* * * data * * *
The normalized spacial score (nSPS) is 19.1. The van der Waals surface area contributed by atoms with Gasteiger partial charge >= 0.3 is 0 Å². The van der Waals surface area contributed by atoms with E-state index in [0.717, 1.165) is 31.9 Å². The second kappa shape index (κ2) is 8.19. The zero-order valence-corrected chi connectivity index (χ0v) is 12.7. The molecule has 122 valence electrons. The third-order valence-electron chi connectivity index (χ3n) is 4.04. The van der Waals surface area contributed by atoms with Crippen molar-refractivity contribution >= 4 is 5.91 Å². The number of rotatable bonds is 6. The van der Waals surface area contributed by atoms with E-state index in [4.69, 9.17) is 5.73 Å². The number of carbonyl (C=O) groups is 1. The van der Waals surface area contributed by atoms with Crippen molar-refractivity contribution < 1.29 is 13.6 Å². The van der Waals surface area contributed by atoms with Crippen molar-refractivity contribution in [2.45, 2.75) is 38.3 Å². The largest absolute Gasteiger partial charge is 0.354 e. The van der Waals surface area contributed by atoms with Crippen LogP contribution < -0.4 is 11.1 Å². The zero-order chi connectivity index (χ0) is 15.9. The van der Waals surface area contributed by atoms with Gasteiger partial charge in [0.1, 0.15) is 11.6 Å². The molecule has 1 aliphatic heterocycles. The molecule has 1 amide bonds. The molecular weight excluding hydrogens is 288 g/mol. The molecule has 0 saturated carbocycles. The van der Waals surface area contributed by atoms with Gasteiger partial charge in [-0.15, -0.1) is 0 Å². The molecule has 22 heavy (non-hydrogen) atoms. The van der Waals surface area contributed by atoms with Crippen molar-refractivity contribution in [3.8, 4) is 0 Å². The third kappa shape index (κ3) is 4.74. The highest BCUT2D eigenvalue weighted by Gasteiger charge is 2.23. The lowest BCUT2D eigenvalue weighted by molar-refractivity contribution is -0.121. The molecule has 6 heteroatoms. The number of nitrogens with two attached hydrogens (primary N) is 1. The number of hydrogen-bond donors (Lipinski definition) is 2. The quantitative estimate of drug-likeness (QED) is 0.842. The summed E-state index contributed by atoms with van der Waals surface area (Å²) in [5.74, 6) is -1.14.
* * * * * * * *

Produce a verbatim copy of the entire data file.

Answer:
The normalized spacial score (nSPS) is 19.1. The van der Waals surface area contributed by atoms with Gasteiger partial charge >= 0.3 is 0 Å². The van der Waals surface area contributed by atoms with E-state index in [0.717, 1.165) is 31.9 Å². The second kappa shape index (κ2) is 8.19. The zero-order valence-corrected chi connectivity index (χ0v) is 12.7. The molecule has 122 valence electrons. The third-order valence-electron chi connectivity index (χ3n) is 4.04. The van der Waals surface area contributed by atoms with Crippen molar-refractivity contribution >= 4 is 5.91 Å². The number of rotatable bonds is 6. The van der Waals surface area contributed by atoms with E-state index in [4.69, 9.17) is 5.73 Å². The number of carbonyl (C=O) groups is 1. The van der Waals surface area contributed by atoms with Crippen molar-refractivity contribution < 1.29 is 13.6 Å². The van der Waals surface area contributed by atoms with Crippen molar-refractivity contribution in [2.45, 2.75) is 38.3 Å². The largest absolute Gasteiger partial charge is 0.354 e. The van der Waals surface area contributed by atoms with Crippen LogP contribution < -0.4 is 11.1 Å². The zero-order chi connectivity index (χ0) is 15.9. The van der Waals surface area contributed by atoms with Gasteiger partial charge in [0.1, 0.15) is 11.6 Å². The molecule has 1 aliphatic heterocycles. The molecule has 1 amide bonds. The molecular weight excluding hydrogens is 288 g/mol. The molecule has 0 saturated carbocycles. The van der Waals surface area contributed by atoms with Gasteiger partial charge in [-0.15, -0.1) is 0 Å². The molecule has 22 heavy (non-hydrogen) atoms. The van der Waals surface area contributed by atoms with Crippen molar-refractivity contribution in [3.8, 4) is 0 Å². The third kappa shape index (κ3) is 4.74. The highest BCUT2D eigenvalue weighted by Gasteiger charge is 2.23. The lowest BCUT2D eigenvalue weighted by molar-refractivity contribution is -0.121. The molecule has 6 heteroatoms. The number of nitrogens with two attached hydrogens (primary N) is 1. The number of hydrogen-bond donors (Lipinski definition) is 2. The quantitative estimate of drug-likeness (QED) is 0.842. The summed E-state index contributed by atoms with van der Waals surface area (Å²) in [5.74, 6) is -1.14.